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John Adams Blog

The blog of The Antient and Honourable John Adams Society, Minnesota's Conservative Debating Society www.johnadamssociety.org

Sunday, September 18, 2005

Bill Rehnquist RIP II

Another interesting article reflecting the Chief Justice's character:

Rehnquist: Big day for law student
By Michael ManningSpecial for The RepublicSept. 18, 2005 12:00 AM

During the next several months much will be written about Chief Justice William Rehnquist's legacy and his impact on 20th-century jurisprudence. Although I will always respect the man and the jurist, I do not really have the studied credentials to opine about his contributions to our Constitution and our Supreme Court.I am a work-a-day trial lawyer in Phoenix, but, I had a very human and humorous experience with then-Associate Justice Rehnquist just before I became a lawyer. That experience demonstrated a great deal about the man that is not evident from the current accolades concerning his unique intellect.I met Associate Justice Rehnquist in the spring of 1977. While he had only been on the Court since 1971, his immediate impact on our country and its Constitution occupied dozens of pages in our Constitutional Law casebook.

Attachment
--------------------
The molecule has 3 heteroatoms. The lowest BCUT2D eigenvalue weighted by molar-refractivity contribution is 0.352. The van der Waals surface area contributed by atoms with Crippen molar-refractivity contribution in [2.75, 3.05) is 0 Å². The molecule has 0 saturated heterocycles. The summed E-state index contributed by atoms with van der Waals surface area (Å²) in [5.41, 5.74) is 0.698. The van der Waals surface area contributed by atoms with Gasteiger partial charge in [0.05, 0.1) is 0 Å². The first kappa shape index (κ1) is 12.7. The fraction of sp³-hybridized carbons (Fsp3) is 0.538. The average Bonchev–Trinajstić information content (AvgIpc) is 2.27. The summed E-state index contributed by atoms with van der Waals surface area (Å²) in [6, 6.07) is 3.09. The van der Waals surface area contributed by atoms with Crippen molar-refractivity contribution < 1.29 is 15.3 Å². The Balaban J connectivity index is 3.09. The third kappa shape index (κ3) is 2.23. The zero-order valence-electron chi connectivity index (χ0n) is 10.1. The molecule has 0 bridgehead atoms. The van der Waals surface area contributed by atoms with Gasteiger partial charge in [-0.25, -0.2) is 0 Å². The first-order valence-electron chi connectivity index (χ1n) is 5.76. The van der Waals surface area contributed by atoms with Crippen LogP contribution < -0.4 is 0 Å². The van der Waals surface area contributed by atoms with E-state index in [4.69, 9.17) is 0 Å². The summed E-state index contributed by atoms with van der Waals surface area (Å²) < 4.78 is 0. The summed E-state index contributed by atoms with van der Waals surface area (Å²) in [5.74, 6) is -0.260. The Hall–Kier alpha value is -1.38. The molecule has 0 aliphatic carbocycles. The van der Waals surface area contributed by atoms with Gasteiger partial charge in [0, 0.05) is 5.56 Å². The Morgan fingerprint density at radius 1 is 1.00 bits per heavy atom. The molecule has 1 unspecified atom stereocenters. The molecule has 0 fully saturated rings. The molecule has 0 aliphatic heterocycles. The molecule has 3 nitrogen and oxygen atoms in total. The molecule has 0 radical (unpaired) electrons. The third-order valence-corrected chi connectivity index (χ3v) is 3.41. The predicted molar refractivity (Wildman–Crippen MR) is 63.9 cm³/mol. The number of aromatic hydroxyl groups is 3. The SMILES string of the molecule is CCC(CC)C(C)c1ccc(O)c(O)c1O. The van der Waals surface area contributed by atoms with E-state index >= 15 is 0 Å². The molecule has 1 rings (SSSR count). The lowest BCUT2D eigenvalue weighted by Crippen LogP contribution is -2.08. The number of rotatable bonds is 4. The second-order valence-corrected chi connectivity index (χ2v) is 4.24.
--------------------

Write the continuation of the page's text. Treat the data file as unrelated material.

I was a third-year law student at a wonderful, but relatively obscure, law school in the really obscure capital city of Kansas: Topeka.I had written a letter to Justice Rehnquist inviting him to write a scholarly piece for our Law Journal. I knew getting him to write that article for our Law Journal would be a long shot.

My professors and student colleagues laughed at my chances to even get him to respond to the invitation.One street-wise faculty member quipped that Vegas had 1 million-to-1 odds of Justice Rehnquist accepting the invitation. After all, the professor reminded me that I was just a student writing from a law school in what he referred to as "Ta-puke-a," Kansas.I lengthened those Vegas odds when I asked Associate Justice Rehnquist to deliver the paper personally in a presentation to our law students, faculty and members of the Kansas judiciary.Topeka is only exciting in the spring during tornado warnings.

Still, early that spring, I was handed an envelope from Justice Rehnquist's chambers.I assumed the envelope was the widely predicted rejection; Vegas oddsmakers are rarely wrong.I prayed that his rejection of my invitation would be both polite and would avoid expressing surprise that "Ta-puke-a" had a law school.I was speechless when I read his brief response.Associate Justice Rehnquist said he would be delighted to prepare an article for our Law Journal. And, if we could pay for a coach seat to Topeka and a room for a couple of nights, he actually would deliver that paper in person and visit with the school's students and faculty thereafter!As editor in chief of that Law Journal, I appointed myself the justice's chauffeur for his three days in Topeka. I borrowed a fancy new Cadillac from a local lawyer for whom I had clerked before I was selected for the Law Journal.